Excitation-Emission Matrix Spectroscopy for Analysis of Chemical Composition of Combustion Generated Particulate Matter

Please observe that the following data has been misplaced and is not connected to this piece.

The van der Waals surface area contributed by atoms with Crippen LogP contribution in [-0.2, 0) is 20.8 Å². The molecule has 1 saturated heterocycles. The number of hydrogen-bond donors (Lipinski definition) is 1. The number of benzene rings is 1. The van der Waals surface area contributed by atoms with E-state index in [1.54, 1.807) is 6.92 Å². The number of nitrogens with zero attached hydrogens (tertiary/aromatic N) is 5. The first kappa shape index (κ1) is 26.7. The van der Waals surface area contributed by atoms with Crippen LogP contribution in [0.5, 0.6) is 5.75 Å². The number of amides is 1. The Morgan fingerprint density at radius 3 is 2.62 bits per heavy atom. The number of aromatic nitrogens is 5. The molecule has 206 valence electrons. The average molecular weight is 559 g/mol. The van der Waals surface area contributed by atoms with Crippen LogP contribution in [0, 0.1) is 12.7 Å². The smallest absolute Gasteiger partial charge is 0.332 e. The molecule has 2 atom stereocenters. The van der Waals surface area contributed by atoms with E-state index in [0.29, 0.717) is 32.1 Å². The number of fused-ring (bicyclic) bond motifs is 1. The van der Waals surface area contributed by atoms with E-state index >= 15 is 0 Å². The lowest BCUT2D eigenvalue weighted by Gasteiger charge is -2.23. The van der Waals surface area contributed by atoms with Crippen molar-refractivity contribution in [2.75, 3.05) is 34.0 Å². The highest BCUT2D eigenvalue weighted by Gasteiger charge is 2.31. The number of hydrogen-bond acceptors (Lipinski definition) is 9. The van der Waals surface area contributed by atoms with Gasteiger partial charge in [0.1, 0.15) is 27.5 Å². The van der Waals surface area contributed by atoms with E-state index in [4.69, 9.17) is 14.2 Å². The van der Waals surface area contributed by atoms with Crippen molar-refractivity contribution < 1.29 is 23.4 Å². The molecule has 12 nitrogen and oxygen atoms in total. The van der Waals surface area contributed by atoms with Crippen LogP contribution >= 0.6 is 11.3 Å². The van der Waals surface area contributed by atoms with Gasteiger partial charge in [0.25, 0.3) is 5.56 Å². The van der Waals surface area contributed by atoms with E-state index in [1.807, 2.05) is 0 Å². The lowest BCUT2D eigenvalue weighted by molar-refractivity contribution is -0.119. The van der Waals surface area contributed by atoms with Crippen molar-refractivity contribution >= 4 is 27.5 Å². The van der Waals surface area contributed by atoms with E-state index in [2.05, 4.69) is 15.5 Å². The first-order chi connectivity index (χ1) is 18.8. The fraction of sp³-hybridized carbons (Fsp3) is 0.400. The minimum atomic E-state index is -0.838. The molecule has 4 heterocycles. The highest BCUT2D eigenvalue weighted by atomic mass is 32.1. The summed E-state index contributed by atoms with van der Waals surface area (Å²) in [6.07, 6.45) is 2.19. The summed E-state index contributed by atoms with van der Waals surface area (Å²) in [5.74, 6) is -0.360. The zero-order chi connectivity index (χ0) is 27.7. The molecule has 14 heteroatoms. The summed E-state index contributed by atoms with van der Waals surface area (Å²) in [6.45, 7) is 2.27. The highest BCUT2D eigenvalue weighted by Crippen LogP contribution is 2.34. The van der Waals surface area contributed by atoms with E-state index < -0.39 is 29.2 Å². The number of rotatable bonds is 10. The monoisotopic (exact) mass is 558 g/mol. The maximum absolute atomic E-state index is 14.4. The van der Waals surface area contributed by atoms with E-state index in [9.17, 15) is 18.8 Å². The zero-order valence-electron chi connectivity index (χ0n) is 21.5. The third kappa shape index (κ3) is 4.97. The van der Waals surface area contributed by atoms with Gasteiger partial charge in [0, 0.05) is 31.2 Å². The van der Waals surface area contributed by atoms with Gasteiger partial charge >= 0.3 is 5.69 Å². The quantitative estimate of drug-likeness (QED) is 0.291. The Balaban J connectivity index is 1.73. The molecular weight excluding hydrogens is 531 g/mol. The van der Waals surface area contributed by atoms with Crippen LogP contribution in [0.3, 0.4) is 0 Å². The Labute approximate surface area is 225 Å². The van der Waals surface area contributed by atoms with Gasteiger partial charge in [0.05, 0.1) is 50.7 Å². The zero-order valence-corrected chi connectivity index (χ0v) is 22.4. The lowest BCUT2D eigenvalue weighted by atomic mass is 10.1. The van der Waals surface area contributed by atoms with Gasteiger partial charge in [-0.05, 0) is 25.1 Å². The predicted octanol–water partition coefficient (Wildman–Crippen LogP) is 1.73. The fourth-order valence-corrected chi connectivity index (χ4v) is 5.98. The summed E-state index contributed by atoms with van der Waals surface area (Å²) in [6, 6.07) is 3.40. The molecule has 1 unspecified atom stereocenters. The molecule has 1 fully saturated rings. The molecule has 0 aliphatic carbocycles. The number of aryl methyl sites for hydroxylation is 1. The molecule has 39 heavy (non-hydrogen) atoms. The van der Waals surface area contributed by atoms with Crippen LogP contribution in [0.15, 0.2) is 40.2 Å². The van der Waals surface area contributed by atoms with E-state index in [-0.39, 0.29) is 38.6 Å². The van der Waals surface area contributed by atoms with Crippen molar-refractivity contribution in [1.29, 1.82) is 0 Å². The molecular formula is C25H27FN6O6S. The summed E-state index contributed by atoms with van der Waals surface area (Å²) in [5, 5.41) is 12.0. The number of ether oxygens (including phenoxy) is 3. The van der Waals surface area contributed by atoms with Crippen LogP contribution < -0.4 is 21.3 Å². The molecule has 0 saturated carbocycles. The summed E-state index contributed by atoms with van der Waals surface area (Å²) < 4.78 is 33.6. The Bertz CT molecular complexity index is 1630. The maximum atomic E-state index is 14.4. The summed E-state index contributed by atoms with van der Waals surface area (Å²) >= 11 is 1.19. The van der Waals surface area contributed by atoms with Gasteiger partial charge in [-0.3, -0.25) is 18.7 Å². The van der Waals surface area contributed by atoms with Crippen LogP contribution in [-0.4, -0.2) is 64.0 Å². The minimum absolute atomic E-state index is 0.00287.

Analysis of particulate matter (PM) is critical for the assessment of human exposures to potentially harmful agents, notably combustion-generated PM; specifically polycyclic aromatic hydrocarbons (PAHs) found in them and associated with carcinogenic and mutagenic effects. In this study, we quantify the presence and concentrations of PAHs with low molecular weight (LMW) and higher molecular weight (HMW) in combustion-generated PM using excitation-emission matrix (EEM) fluorescence spectroscopy. PM samples were generated in a laminar diffusion inverted gravity flame reactor (IGFR) operated on Ethylene and Ethane. Fuel dilution by Ar in 0% to 90% range controls the flame temperature, the maximum flame temperature decreases with fuel dilution. The colder flames result in lower PM yields; however, the PM PAH content increases significantly. Temperature thresholds for PM transition from low to high organic carbon content were characterized based on the maximum flame temperature (1814K-1864K) and highest soot luminosity region temperature (1600K-1650K). Principal component regression (PCR) analysis of the EEM spectra correlates to GCMS data, R2 values of 0.98 for LMW and 0.99 for HMW PAHs. The agreement demonstrates that EEM analysis can be used to determine relative concentrations of organic carbon and PAH fractions in combustion PM, and can be related to PM health effects and used in the environmental studies.